Progressive Design-Build on the UW Hans Rosling Center for Population Health

by Brian Aske, Director

Learn how the project team at the UW Hans Rosling Center for Population Health is using  progressive design-build to change the future of project delivery.


Designing and constructing a building is a complicated undertaking, leveraging the knowledge and skills of dozens of people and firms including designers, engineers, manufacturers, installers and many other experts all trying to anticipate and meet the needs of end users, building operators and owners. For decades, the design process entailed work performed mostly independent from fellow disciplines, trades, or users that was then handed off to general contractors, who inevitably had a whole new set of questions informed by their experience in the field.  The design traded hands, GC to designers and back, in a swirl of unforeseen issues and “what if…” questions. For those of us familiar with the model, its pitfalls are familiar:  design challenges, budgetary stress, and constructability concerns, and a general inefficiency of the process.  And a lot of that boils down to a simple fact:  the people with the answers weren’t in the room when the questions were being asked.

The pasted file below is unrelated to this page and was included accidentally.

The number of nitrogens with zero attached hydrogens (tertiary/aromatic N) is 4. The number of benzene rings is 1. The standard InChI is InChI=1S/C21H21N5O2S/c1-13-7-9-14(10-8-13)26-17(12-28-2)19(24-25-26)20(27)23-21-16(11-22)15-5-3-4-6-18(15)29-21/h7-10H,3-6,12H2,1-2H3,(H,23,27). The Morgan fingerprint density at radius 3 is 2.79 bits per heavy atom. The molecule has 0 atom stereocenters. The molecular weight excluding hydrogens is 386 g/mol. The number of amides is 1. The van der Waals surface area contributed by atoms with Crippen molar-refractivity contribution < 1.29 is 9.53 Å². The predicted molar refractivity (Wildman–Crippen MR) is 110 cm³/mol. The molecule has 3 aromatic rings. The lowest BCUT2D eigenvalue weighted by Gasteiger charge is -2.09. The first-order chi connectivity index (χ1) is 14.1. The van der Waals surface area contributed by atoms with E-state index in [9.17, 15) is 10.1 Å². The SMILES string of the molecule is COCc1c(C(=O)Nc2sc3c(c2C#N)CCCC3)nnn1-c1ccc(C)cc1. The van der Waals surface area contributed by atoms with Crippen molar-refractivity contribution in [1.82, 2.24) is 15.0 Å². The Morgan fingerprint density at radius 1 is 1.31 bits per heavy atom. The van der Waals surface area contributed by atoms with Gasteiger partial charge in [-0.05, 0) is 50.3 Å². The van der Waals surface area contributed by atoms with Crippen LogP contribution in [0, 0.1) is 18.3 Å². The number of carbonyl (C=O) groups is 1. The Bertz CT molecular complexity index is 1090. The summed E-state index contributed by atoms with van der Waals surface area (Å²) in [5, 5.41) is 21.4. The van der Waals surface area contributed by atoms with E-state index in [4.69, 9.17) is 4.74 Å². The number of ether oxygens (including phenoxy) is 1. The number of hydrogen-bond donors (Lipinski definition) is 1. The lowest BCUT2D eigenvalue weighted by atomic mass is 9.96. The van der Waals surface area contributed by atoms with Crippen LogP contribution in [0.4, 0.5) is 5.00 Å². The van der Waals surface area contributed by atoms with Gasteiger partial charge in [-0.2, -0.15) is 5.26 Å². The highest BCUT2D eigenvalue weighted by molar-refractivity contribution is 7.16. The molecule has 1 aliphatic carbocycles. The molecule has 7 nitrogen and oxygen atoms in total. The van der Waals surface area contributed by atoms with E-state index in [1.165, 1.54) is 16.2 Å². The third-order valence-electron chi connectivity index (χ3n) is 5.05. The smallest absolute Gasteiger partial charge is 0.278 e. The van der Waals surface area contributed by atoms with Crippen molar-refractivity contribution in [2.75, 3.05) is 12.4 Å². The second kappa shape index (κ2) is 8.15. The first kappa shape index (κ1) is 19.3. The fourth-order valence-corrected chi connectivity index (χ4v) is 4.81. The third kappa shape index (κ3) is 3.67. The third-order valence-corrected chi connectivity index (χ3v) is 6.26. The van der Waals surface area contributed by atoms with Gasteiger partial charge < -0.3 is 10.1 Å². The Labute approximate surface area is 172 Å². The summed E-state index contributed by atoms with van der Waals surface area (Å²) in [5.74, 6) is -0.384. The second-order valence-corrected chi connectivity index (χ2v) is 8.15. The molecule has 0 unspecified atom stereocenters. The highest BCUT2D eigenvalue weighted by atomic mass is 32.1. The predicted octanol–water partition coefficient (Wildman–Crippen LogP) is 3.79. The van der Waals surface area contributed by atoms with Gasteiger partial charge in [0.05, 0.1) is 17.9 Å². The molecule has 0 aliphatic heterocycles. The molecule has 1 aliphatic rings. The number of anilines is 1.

For several years, people in the industry, and particularly those at the University of Washington, have endeavored to reimagine the design and construction process from the ground up.  What if, they thought, we sat the builders next to the designers, engineers, and users during design and construction?  What if, instead of creating a design and crossing our fingers that it fit the budget, we designed to a realistic, current market-informed target budget?  What if we rewrote our contract so that the entire team, from engineers to builders, shared in the risk and reward of the project?  


And that is how the University of Washington Hans Rosling Center for Population Health is being designed and built. Designers sat next to builders, engineers next to tradespeople in a “Big Room”.  Instead of going back and forth on designs and budgets, design was detailed and dialed in with continuous value and constructability input.  And collaboration was key, as the success of each company was tied to the overall success of the team and project. 


Here, members of the project team talk about what it was like to be part of this team and how they leveraged the new delivery model to create a solution for many complex, high performance building demands using a critical design element as an example.